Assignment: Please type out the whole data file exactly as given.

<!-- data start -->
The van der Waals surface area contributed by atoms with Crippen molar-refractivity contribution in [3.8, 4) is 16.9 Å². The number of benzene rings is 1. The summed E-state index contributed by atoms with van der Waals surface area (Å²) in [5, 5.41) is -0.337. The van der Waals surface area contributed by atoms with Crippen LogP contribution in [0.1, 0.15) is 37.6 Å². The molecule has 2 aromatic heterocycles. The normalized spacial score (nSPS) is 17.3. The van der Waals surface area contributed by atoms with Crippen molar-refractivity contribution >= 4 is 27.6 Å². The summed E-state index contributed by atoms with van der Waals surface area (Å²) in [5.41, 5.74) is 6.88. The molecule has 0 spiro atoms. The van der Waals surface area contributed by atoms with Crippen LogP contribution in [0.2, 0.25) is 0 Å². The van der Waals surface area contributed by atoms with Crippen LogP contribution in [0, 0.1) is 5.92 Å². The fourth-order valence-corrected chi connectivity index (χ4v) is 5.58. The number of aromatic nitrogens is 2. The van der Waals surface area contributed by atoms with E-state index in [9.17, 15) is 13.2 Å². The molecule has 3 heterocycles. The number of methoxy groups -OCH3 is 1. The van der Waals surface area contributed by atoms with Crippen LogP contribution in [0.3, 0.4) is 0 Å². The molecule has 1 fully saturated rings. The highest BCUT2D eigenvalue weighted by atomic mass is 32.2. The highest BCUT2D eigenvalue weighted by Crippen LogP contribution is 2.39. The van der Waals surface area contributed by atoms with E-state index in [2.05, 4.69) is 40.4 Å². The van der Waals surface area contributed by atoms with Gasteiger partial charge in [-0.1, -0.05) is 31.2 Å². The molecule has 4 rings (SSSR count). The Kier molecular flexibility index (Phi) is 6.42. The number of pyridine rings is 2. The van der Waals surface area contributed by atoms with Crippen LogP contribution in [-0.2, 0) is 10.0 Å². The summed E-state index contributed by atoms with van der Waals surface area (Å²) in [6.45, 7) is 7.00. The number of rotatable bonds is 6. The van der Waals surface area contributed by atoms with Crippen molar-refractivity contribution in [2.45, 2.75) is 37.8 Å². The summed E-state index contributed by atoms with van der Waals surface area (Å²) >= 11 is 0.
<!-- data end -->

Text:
The van der Waals surface area contributed by atoms with Crippen molar-refractivity contribution in [3.8, 4) is 16.9 Å². The number of benzene rings is 1. The summed E-state index contributed by atoms with van der Waals surface area (Å²) in [5, 5.41) is -0.337. The van der Waals surface area contributed by atoms with Crippen LogP contribution in [0.1, 0.15) is 37.6 Å². The molecule has 2 aromatic heterocycles. The normalized spacial score (nSPS) is 17.3. The van der Waals surface area contributed by atoms with Crippen molar-refractivity contribution >= 4 is 27.6 Å². The summed E-state index contributed by atoms with van der Waals surface area (Å²) in [5.41, 5.74) is 6.88. The molecule has 0 spiro atoms. The van der Waals surface area contributed by atoms with Crippen LogP contribution in [0.2, 0.25) is 0 Å². The van der Waals surface area contributed by atoms with Crippen LogP contribution in [0, 0.1) is 5.92 Å². The fourth-order valence-corrected chi connectivity index (χ4v) is 5.58. The number of aromatic nitrogens is 2. The van der Waals surface area contributed by atoms with E-state index in [9.17, 15) is 13.2 Å². The molecule has 3 heterocycles. The number of methoxy groups -OCH3 is 1. The van der Waals surface area contributed by atoms with Crippen LogP contribution in [0.3, 0.4) is 0 Å². The molecule has 1 fully saturated rings. The highest BCUT2D eigenvalue weighted by atomic mass is 32.2. The highest BCUT2D eigenvalue weighted by Crippen LogP contribution is 2.39. The van der Waals surface area contributed by atoms with E-state index in [2.05, 4.69) is 40.4 Å². The van der Waals surface area contributed by atoms with Gasteiger partial charge in [-0.1, -0.05) is 31.2 Å². The molecule has 4 rings (SSSR count). The Kier molecular flexibility index (Phi) is 6.42. The number of pyridine rings is 2. The van der Waals surface area contributed by atoms with Crippen LogP contribution in [-0.2, 0) is 10.0 Å². The summed E-state index contributed by atoms with van der Waals surface area (Å²) in [6.45, 7) is 7.00. The number of rotatable bonds is 6. The van der Waals surface area contributed by atoms with Crippen molar-refractivity contribution in [2.45, 2.75) is 37.8 Å². The summed E-state index contributed by atoms with van der Waals surface area (Å²) >= 11 is 0.